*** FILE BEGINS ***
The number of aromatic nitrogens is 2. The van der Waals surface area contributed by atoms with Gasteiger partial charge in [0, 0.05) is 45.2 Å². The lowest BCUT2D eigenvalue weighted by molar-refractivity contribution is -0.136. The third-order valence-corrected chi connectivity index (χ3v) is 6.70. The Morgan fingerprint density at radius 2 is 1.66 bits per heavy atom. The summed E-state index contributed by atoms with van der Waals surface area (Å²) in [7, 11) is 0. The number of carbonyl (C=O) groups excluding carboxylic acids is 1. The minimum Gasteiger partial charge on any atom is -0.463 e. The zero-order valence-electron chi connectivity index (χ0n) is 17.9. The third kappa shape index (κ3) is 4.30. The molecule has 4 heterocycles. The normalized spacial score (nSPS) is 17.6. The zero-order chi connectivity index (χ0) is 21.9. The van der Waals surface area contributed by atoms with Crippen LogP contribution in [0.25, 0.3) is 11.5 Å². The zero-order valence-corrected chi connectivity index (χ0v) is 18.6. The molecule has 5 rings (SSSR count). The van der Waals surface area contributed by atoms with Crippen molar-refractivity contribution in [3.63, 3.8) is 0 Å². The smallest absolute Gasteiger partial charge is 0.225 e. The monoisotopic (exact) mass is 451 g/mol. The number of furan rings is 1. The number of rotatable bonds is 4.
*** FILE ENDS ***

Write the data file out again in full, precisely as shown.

The number of aromatic nitrogens is 2. The van der Waals surface area contributed by atoms with Gasteiger partial charge in [0, 0.05) is 45.2 Å². The lowest BCUT2D eigenvalue weighted by molar-refractivity contribution is -0.136. The third-order valence-corrected chi connectivity index (χ3v) is 6.70. The Morgan fingerprint density at radius 2 is 1.66 bits per heavy atom. The summed E-state index contributed by atoms with van der Waals surface area (Å²) in [7, 11) is 0. The number of carbonyl (C=O) groups excluding carboxylic acids is 1. The minimum Gasteiger partial charge on any atom is -0.463 e. The zero-order valence-electron chi connectivity index (χ0n) is 17.9. The third kappa shape index (κ3) is 4.30. The molecule has 4 heterocycles. The normalized spacial score (nSPS) is 17.6. The zero-order chi connectivity index (χ0) is 21.9. The van der Waals surface area contributed by atoms with Crippen LogP contribution in [0.25, 0.3) is 11.5 Å². The zero-order valence-corrected chi connectivity index (χ0v) is 18.6. The molecule has 5 rings (SSSR count). The van der Waals surface area contributed by atoms with Crippen molar-refractivity contribution in [3.63, 3.8) is 0 Å². The smallest absolute Gasteiger partial charge is 0.225 e. The monoisotopic (exact) mass is 451 g/mol. The number of furan rings is 1. The number of rotatable bonds is 4.